Gedab News (April 18, 2010): Cash strapped and facing sanctions and asset-freezes, the Government of Eritrea has issued an order to its embassies to annul all Eritrean Passports and to require Eritrean passport-holders to apply for new ones by paying USD $200 (for expatriates) and Nakfa 3000 for Eritrean residents.
Unlike the old passports, which were valid for 5 years, the new ones will have to be renewed every 2 years. It appears that the purpose of the directive is not just as means to generate an immediate cash infusion but also stricter control of the Diaspora who were visiting Eritrean embassies only once every 5 years.
This is not the first time that the government has modified its passport policy, whose primary objective appears to be not to facilitate free movement of the people but a means to generate cash and to condition citizenship on one’s compliance with government policies.
Passport As Source Of Income
In 1998, shortly after the ignition of war with Ethiopia, the hard currency strapped Eritrean government began selling Eritrean passports to the “Bedoun”—literally “without”—stateless people who lived in Kuwait. The Eritrean government was not subtle about this: it advertised the availability of the passports in Arabic magazines in Kuwait.
In 2006, the Eritrean government offered Eritreans who want to leave the country legally a rare opportunity: for 100,000 Nakfa, they could be offered an exit visa, so long as they renounced their citizenship and agreed, in writing, never to come back. This policy was reversed immediately after the immigration office became inundated with requests.
Passport As A Political Tool
Given the high rate of defection, the government has instituted a policy on its senior officials: they are to maintain their passports at the security office of the Asmara Airport. The passport is handed to the officials only after the security office confirms with the Office of the President that the official is permitted to leave Eritrea.
The Eritrean passport which, by definition, is supposed to be the preserve of Eritrean citizens has also been doled out by the hundreds to foreign nationals who happen to be political allies of the government. Since the 1990s, the Eritrean government has issued hundreds of Eritrean passports to Sudanese, Ethiopian and Somali nationals, many of whom had been encamped in Eritrea as they waged their political and military campaigns against their native countries.
According to Kenya’s The Daily Nation (August 7, 2009), the Kenyan authorities deported two Eritreans, Hannibal Menghstie [sic] and Tewelde Habte Negash. The diplomat had been deported a month earlier and he returned to Kenya with a diplomatic passport.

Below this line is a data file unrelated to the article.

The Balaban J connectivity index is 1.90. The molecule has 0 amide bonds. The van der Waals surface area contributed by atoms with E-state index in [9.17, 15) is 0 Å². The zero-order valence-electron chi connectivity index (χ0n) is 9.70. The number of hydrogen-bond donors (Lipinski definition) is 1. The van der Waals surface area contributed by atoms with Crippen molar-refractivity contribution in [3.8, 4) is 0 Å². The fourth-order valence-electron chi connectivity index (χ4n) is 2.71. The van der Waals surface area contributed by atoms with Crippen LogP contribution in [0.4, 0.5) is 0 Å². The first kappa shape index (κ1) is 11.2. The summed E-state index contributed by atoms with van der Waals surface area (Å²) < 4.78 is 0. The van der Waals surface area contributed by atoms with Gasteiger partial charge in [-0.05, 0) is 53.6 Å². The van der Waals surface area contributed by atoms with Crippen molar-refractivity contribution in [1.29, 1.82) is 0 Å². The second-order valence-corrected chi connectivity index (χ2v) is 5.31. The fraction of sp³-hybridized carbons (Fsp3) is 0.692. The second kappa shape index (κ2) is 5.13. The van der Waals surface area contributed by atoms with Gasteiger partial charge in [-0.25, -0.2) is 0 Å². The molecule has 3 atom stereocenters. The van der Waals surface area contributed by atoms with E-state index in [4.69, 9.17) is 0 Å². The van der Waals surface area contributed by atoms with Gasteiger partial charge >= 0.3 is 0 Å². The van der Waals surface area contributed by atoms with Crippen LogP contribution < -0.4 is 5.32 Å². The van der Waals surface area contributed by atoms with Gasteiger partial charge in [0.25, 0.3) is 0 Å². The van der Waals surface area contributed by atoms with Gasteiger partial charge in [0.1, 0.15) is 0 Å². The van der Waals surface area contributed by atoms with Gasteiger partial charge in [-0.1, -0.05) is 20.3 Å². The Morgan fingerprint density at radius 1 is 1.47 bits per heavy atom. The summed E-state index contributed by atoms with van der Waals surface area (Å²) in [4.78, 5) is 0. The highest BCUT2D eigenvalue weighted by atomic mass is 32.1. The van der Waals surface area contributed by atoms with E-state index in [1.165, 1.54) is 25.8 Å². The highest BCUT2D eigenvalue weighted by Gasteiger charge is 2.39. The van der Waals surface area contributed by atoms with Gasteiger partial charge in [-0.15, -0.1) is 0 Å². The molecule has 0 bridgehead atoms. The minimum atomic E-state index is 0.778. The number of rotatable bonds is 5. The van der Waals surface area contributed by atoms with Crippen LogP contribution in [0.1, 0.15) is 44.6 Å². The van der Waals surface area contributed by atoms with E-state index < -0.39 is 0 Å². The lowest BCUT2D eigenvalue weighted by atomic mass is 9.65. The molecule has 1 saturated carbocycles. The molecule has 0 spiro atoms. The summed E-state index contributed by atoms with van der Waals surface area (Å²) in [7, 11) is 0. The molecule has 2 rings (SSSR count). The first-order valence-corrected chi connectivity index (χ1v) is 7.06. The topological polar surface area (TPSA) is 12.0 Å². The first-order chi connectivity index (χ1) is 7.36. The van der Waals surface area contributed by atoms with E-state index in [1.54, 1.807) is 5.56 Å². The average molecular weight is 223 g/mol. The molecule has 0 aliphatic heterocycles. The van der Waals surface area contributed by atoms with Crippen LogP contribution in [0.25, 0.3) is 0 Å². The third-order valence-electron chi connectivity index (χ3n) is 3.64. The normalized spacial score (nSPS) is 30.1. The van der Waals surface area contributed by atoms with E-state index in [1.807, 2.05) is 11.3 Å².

The decision to reduce the expiration date of the passports from 5 to 2 years will be specially onerous on Eritreans residing in Middle Eastern countries who are required to have valid passports from their native country to secure employment in their host countries. When renewing their passports, they are asked to pay the passport fee, any 2% income tax in arrears (tax on income generated in the host country), as well as any other fee that was imposed by the ruling party (national defense fee, adopt-a-martyr fee, fight-the-sanction-fee, etc.)
Another rationale for changing the passports could be the government’s plan to make it difficult to track carriers of Eritreans passport with numbers already in international security data bases who are or will be included in the wanted list. For example, Yemane Gebreab, who is the Special Advisor to President Isaias Afwerki, as well as the Political Director of PFDJ (the ruling party) and the founder of the YPFDJ (its youth franchise), was named in President Obama’s executive order 13536 of April 12, 2010, as an individual whose assets should be frozen. He is also likely to be listed in the UN Sanction Committee’s list of individuals who are prohibited from traveling. Presumably, Yemane Gebreab, whose address is listed as being in 12 Keren St, Asmara, Eritrea, will be issued a new passport with a new address.
Apart from Yemane, several leaders and members of the Somali armed groups also carry Eritrean passports including Mukhtar Robow for whom the Eritrean government chose the town of Keren as a birth place. Muktar was included in The U.S. Department of the Treasury list on Nonember 20, 2008.
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